Barbara Gordon – A catastrophe doesn’t have to ruin your life. It’s hard to empathize with Babs. She gets shot by the Joker and ends up paralyzed in a wheelchair. Instead of feeling sorry for herself, she made herself useful and became the intelligence analyst for an entire network of superheroes. She reminds me that no matter how bad things get, especially with regards to your finances, its essential to pick yourself up off the ground and keep on plugging away at life. I think a lot of people that have a mountain of debt could learn from Miss Gordon’s example.

Superman
Superman – Being bulletproof is the coolest of superpowers. Think about it, the strength, speed, flight, and heat vision is all well and good, but who would care if they could just shoot your a–? Being bulletproof is important for Supes, and it’s important to me. Ramit Sethi talks about having a bulletproof financial system, complete with automation. I am happy to say my finances are automated from top to bottom, which, indeed, makes me bulletproof.

The Penguin
The Penguin – Leading too high profile a life raises suspicions. Whether it’s an audit from the IRS or trying to keep up with the Jones’ in your neighborhood, nothing good is going to come with having too high of a profile for your disclosed income. For Oswald Cobblepot, he ends up with a Batman in his one-spectacled grill; for me it would likely be the tax man (I am not sure which is scarier). I am cool living within my means (all of which are legal); it makes sense and allows me to meet all of my goals and I can be proud of that.

Nightwing
Nightwing – There will come a day when you have to be your own man (or woman). It was a harsh reality when I was on my own. I went almost two years without having knowing anything about money before I finally grew up and realized what I needed to do to not have to rely on my family forever. Dick Grayson transitioned from Robin to become Nightwing and step out of Batman’s shadow. It was important for the character to grow up and accept a new type of challenge without his mentor and partner watching over him. Most of us go through something like this our first year or so out of college. How nice does it (or will it) feel to be completely independent and able to take care of yourself as your own adult?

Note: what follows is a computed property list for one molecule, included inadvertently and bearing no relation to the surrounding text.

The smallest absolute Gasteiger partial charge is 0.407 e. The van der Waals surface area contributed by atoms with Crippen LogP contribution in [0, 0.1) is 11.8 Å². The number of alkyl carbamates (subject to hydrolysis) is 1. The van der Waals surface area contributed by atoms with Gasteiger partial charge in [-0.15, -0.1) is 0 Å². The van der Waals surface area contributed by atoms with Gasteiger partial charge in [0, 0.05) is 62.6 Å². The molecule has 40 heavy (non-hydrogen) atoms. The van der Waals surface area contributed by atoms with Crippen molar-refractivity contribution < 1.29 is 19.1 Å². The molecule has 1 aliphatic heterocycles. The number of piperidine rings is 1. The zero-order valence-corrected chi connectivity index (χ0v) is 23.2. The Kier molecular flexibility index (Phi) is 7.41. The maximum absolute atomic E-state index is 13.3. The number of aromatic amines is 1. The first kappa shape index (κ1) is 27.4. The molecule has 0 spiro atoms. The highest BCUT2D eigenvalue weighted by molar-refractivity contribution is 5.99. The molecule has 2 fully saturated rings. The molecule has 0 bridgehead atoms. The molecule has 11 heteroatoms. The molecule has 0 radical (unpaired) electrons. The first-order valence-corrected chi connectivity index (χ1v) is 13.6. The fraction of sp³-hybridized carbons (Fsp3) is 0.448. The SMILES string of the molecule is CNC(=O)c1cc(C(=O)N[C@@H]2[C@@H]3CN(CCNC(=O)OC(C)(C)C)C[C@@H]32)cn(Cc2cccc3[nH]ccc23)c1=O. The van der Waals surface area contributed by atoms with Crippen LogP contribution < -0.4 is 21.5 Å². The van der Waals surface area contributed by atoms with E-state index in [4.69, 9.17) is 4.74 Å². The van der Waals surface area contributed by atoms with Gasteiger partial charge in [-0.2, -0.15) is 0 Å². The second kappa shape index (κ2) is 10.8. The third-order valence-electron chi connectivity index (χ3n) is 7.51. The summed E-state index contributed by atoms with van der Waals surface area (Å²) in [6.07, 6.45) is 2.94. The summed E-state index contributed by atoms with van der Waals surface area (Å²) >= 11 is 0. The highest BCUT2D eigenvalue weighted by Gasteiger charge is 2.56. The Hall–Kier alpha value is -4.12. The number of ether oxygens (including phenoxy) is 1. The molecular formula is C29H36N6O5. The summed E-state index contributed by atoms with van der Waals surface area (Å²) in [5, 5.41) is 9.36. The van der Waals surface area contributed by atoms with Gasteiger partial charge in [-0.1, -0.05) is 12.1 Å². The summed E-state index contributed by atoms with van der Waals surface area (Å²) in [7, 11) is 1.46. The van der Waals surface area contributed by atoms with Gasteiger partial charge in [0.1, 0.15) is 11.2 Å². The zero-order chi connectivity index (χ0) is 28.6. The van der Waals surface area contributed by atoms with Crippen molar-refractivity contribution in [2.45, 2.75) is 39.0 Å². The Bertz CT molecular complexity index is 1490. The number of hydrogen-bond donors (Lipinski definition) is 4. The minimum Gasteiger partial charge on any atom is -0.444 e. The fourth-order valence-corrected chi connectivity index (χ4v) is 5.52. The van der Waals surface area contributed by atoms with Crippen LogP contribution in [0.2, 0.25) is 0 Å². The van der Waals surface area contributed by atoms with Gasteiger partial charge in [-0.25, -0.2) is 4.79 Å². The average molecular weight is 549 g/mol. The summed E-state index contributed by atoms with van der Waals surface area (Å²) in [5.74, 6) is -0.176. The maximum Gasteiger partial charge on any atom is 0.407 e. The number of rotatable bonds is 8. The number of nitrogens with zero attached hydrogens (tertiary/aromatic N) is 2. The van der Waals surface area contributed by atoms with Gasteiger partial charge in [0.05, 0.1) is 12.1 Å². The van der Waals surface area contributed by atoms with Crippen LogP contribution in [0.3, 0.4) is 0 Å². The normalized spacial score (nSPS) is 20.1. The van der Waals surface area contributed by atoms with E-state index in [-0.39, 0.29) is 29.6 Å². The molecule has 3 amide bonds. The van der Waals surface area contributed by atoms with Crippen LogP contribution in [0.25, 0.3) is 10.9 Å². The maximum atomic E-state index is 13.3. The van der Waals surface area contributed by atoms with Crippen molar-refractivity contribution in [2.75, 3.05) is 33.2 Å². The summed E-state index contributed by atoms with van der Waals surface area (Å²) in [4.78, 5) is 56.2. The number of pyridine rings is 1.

Characters pictured and described above are the properties of DC Comics.

3 Responses to What Comic Book Characters Taught Me About Personal Finance

  1. The most important lesson is that neither superheroes or supervillians wait for other people to pull them around by the nose. They don’t wait to have everything spelled out for them — they do their own research and reasoning — and they act as soon as they have things reasonably figured out. When necessary, they seek the advice of others (Pr. 15:22), but they still make their own decisions and accept responsibility for them. You don’t need superpowers for this; a piece of paper, last months bills and stubs and unflinching honesty are sufficient. The paperwork might be optional, but the honesty is mandatory.

  2. Alright, first off, great idea and excellent list of potential role models. It’s amazing the sort of lessons you can gleam from unexpected sources. And the lesson you drew from Wonder Woman is just plain hilarious.